Antiochus III, Invasion of Parthia by
PRINCIPAL COMBATANTS: Syria vs. Parthia and Bactria
PRINCIPAL THEATER(S): Parthia
MAJOR ISSUES AND OBJECTIVES: Antiochus III’s lust for
OUTCOME: Antiochus was victorious, forcing Arsaces III,
king of Parthia, to accept Seleucid suzerainty.
APPROXIMATE MAXIMUM NUMBER OF MEN UNDER ARMS:
CASUALTIES: Unknown, but apparently disastrous for
Parthia and Bactria
TREATIES: No document exists
Antiochus III (c. 242–187 B.C.E.), known as Antiochus the
Great, was the Seleucid king of the Hellenistic Syrian
Empire from 223 to 187 B.C.E. His hunger for new territory
was insatiable and led him to expand the empire in the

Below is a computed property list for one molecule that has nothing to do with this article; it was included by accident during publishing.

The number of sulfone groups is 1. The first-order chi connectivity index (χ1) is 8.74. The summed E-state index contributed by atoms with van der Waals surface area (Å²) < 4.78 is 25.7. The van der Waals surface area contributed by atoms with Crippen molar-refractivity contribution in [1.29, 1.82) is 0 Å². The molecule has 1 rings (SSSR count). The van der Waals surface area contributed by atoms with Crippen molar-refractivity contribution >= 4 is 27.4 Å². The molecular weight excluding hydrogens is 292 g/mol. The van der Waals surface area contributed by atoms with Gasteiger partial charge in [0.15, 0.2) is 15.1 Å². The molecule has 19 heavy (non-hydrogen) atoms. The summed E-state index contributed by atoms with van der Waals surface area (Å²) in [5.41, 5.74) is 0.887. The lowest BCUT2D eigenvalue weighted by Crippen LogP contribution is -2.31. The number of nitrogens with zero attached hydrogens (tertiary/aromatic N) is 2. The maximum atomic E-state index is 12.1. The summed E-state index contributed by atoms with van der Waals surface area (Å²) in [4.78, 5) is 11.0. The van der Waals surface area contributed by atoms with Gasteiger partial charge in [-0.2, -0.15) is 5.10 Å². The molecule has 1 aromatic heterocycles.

east, but also brought defeat in the west as he failed in his
challenge to Roman power. Among his greatest triumphs
was the invasion of Parthia in 209 B.C.E. He defeated the
forces of King Arsaces III (212–171 B.C.E.) and, after occupying
Hecatom pylos, Arsaces’s capital southeast of the
Caspian Sea, drove the Parthion king into a desperate
alliance with Euthydemus (fl. late third century), king of
Bactria. In 208 at the Arius River, Antiochus met the combined
forces of Arsaces and Euthydemus. Severely
wounded early in the battle, Antiochus nevertheless led his
army to complete victory against the larger allied force.
Both the Bactrians and the Parthians suffered heavy losses,
but Arsaces III acknowledged the suzerainty of the Seleucids,
and Antiochus allowed him to continue to rule.
See also BACTRIAN-SYRIANWAR; EUTHYDEMUS’S REVOLT.
Further reading: John Ma, Antiochus III and the Cities of
Western Asia Minor (Oxford: Oxford University Press, 1999).